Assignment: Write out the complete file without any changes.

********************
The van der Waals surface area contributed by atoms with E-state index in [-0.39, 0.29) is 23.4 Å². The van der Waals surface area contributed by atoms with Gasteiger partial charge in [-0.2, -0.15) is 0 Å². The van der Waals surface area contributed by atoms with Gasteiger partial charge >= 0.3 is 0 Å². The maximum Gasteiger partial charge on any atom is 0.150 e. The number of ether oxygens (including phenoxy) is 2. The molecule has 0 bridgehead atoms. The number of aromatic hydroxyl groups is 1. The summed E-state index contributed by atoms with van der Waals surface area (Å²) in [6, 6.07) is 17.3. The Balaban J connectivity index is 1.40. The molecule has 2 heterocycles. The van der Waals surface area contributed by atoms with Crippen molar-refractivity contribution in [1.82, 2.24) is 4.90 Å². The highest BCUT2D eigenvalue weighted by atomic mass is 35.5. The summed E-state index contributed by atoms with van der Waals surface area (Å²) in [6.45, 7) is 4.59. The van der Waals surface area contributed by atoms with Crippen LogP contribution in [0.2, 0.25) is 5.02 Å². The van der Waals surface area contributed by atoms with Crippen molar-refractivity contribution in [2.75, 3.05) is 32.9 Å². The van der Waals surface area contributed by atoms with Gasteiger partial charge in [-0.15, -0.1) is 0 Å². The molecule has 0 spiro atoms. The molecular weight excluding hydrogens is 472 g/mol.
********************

The van der Waals surface area contributed by atoms with E-state index in [-0.39, 0.29) is 23.4 Å². The van der Waals surface area contributed by atoms with Gasteiger partial charge in [-0.2, -0.15) is 0 Å². The van der Waals surface area contributed by atoms with Gasteiger partial charge >= 0.3 is 0 Å². The maximum Gasteiger partial charge on any atom is 0.150 e. The number of ether oxygens (including phenoxy) is 2. The molecule has 0 bridgehead atoms. The number of aromatic hydroxyl groups is 1. The summed E-state index contributed by atoms with van der Waals surface area (Å²) in [6, 6.07) is 17.3. The Balaban J connectivity index is 1.40. The molecule has 2 heterocycles. The van der Waals surface area contributed by atoms with Crippen molar-refractivity contribution in [1.82, 2.24) is 4.90 Å². The highest BCUT2D eigenvalue weighted by atomic mass is 35.5. The summed E-state index contributed by atoms with van der Waals surface area (Å²) in [6.45, 7) is 4.59. The van der Waals surface area contributed by atoms with Crippen LogP contribution in [0.2, 0.25) is 5.02 Å². The van der Waals surface area contributed by atoms with Crippen molar-refractivity contribution in [2.75, 3.05) is 32.9 Å². The van der Waals surface area contributed by atoms with Gasteiger partial charge in [-0.15, -0.1) is 0 Å². The molecule has 0 spiro atoms. The molecular weight excluding hydrogens is 472 g/mol.